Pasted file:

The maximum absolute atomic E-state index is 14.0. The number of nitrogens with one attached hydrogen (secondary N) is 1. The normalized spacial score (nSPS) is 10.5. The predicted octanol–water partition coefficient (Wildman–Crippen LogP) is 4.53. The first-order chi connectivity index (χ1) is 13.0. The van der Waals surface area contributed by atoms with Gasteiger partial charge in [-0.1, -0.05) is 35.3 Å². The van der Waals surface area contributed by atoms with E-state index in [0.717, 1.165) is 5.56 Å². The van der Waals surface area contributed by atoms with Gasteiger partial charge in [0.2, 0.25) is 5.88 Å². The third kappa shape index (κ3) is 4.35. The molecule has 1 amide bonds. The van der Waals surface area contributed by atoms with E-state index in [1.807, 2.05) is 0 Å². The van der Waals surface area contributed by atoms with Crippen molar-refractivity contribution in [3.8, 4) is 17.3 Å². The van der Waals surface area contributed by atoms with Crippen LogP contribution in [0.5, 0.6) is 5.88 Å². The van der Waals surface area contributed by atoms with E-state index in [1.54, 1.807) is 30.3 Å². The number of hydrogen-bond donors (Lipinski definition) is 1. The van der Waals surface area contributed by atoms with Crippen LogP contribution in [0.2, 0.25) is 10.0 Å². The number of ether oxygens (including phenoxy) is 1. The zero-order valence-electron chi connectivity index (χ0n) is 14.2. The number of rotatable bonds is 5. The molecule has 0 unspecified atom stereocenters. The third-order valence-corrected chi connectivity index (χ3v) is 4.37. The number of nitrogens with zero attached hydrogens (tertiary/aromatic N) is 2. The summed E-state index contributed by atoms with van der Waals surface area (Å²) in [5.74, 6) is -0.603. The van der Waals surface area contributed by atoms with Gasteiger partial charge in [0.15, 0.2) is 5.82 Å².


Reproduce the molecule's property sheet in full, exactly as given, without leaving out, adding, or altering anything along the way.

The maximum absolute atomic E-state index is 14.0. The number of nitrogens with one attached hydrogen (secondary N) is 1. The normalized spacial score (nSPS) is 10.5. The predicted octanol–water partition coefficient (Wildman–Crippen LogP) is 4.53. The first-order chi connectivity index (χ1) is 13.0. The van der Waals surface area contributed by atoms with Gasteiger partial charge in [-0.1, -0.05) is 35.3 Å². The van der Waals surface area contributed by atoms with E-state index in [0.717, 1.165) is 5.56 Å². The van der Waals surface area contributed by atoms with Gasteiger partial charge in [0.2, 0.25) is 5.88 Å². The third kappa shape index (κ3) is 4.35. The molecule has 1 amide bonds. The van der Waals surface area contributed by atoms with E-state index in [1.807, 2.05) is 0 Å². The van der Waals surface area contributed by atoms with Crippen molar-refractivity contribution in [3.8, 4) is 17.3 Å². The van der Waals surface area contributed by atoms with Crippen LogP contribution in [0.5, 0.6) is 5.88 Å². The van der Waals surface area contributed by atoms with E-state index in [1.54, 1.807) is 30.3 Å². The number of hydrogen-bond donors (Lipinski definition) is 1. The van der Waals surface area contributed by atoms with Crippen LogP contribution in [0.2, 0.25) is 10.0 Å². The number of ether oxygens (including phenoxy) is 1. The zero-order valence-electron chi connectivity index (χ0n) is 14.2. The number of rotatable bonds is 5. The molecule has 0 unspecified atom stereocenters. The third-order valence-corrected chi connectivity index (χ3v) is 4.37. The number of nitrogens with zero attached hydrogens (tertiary/aromatic N) is 2. The summed E-state index contributed by atoms with van der Waals surface area (Å²) in [5.74, 6) is -0.603. The van der Waals surface area contributed by atoms with Gasteiger partial charge in [0.15, 0.2) is 5.82 Å².